Exploration

Frac sand transport system to bring sand to southeast New Mexico from West Texas

Frac Sand

Adrian Hedden – Carlsbad Current-ArgusA multi-mile conveyor belt system could bring frac sand from West Texas into southeast New Mexico, where a boom in oil and gas production was led by the practice known as fracking.

Fracking is used to break up underground shale rock by pumping water and sand underground so that oil and gas can be extracted.

Each shale well uses millions of pounds of frac sand or other proponents to achieve the fracking process.

Atlas Sand Company is hoping to capitalize on this need in New Mexico by building an about 16.5 mile covered overland conveyor belt system to carry the sand from an offloading facility in Loving County, Texas to a proposed 140-acre loadout facility in Lea County.

The project was about 29 miles southeast of Loving.

The company is seeking a permanent, 70-foot-wide right of way (ROW) across federal land managed by the Bureau of Land Management, and a public scoping period was opened until Feb. 4, where the BLM will accept public comments on the project.

The project was intended to reduce truck traffic in the area, the main method of transporting sand to well sites.

The conveyor system could reduce the number of miles driven by sand-hauling trucks by about 47 percent, or 25 million miles, read a BLM news release.

“The project objective is to carry sand into New Mexico for use in hydraulic fracturing operations, by means other than heavy vehicle trucking, the current method to transport sand in New Mexico,” the release read.

Existing roads will be used when possible throughout the project, read the release, with temporary work spaces built outside the ROW.

The BLM had yet to determine the locations of the work spaces.

Comments can be submitted online via the BLM’s website, or by mail to Tessa Cisneros at the Carlsbad Field Office, 620 E. Greene St., Carlsbad, New Mexico.

In person submissions can also be made at the office from 7:45 a.m. to 4:30 p.m., Monday through Friday.

Atlas’ sand facility in Kermit, Texas went into full capacity in 2018, producing about 11,000 tons per day, and about 4 million tons annually.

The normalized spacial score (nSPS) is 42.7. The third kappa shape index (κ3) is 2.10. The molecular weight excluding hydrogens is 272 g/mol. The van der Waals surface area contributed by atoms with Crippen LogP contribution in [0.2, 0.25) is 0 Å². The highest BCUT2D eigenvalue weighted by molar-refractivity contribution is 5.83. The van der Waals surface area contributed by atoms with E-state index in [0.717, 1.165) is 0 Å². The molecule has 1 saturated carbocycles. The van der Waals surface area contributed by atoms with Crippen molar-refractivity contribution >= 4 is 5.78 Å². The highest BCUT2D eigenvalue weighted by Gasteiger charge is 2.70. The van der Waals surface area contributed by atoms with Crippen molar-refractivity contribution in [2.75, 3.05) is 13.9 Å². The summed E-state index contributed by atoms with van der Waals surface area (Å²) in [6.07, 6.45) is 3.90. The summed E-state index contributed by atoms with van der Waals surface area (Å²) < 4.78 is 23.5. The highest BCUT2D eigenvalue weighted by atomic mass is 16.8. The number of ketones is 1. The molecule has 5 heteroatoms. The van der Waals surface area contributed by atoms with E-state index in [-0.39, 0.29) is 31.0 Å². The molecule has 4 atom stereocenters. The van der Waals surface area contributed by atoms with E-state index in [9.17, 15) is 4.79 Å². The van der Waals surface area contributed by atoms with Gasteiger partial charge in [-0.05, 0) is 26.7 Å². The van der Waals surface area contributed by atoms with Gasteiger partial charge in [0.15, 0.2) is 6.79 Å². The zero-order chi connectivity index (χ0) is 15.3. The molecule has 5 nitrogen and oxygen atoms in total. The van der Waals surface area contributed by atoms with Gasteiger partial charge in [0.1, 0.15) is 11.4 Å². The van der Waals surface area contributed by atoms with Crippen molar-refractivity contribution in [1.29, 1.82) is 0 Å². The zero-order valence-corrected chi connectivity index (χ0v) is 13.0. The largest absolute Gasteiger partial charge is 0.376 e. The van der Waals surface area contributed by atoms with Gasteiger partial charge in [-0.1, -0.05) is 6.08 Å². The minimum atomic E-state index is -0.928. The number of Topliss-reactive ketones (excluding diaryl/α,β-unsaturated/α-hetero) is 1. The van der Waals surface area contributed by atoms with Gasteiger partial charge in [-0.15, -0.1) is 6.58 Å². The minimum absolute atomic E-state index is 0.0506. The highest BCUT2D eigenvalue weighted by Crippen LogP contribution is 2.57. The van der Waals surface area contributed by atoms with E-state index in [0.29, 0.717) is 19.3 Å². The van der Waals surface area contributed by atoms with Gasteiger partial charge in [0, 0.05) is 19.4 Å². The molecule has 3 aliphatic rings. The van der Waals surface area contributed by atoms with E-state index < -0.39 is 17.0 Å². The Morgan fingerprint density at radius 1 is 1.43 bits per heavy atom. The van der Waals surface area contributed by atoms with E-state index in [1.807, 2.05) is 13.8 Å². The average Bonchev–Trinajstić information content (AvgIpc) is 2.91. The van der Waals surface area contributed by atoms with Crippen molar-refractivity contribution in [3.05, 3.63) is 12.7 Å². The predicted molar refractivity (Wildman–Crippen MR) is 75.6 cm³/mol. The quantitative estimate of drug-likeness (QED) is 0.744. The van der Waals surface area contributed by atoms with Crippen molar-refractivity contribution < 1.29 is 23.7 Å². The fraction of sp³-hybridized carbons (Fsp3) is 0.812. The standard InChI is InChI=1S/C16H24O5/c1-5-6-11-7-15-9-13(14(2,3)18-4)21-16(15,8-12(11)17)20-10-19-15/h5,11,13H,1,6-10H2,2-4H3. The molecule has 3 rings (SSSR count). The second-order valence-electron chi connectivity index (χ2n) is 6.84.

The facility served up to 500 trucks per day.

“There is so much positive going on out in West Texas right now, and we’re very happy to be doing our part to add to the fantastic economic growth taking place in the Permian Basin,” said Atlas Chairman Ben Brigham.

Another facility in Monahans, Texas was also opened by Atlas in October 2018, also anticipated to produce 4 million tons per year of frac sand when at full capacity.

“Much like what we saw at Atlas Kermit, we expect this facility to ramp to full production capacity very quickly, due to the efficiencies and redundancies that we designed into the plant,” said Atlas Chief Operations Officer Hunter Wallace.

Mining for frac sand became controversial in southeast New Mexico and West Texas, as environmentalists worried the practice could destroy the habitat of the dunes sagebrush lizard, and petitioned the federal government for increasing protections.

Frac Sand

The Dunes sagebrush Lizard is a small, light brown phrynosomatid lizard (family Phrynosomatidae, genus Sceloporus). Shinnery oaks provide food, shade and a breeding ground for the Dunes sagebrush Lizard. (Photo: Ryan Hagerty | U.S. Fish and Wildlife Service)

The dunes sagebrush lizard, also known as the sand dune lizard is a “rare species” only found in about 655 square miles of habitat in Mescalero Sands of southeast New Mexico, near Chaves County.

It has also been observed living in areas of West Texas near the state line.

In October 2019, an advocacy group sued the federal government, demanding the U.S. Fish and Wildlife Service respond to requests to list the lizard as endangered of threatened.

The Center for Biological Diversity and Defenders of Wildlife contended the FWS failed to respond within the required 90 days after the groups requested a listing in May 2018.

The animal was listed as endangered by the New Mexico Department of Game and Fish and became a candidate for a federal listing under the Endangered Species Act in 2001.

Plaintiffs contended oil and gas production and hydraulic fracturing had destroyed 40 percent of the lizard’s habitat due to sand mining.

They also blamed the practice for destroying the lizard’s habitats in Texas, causing the loss of about 1,000 acres of habitat per year as it was estimated a total of 20,000 acres would be ultimately be lost.

“We will not allow the dunes sagebrush lizard to be further victimized by political delay,” said Jason Rylander, senior counsel at Defenders of Wildlife. “It’s past time for the Trump administration to listen to the science and take the necessary steps to protect this rare species.”

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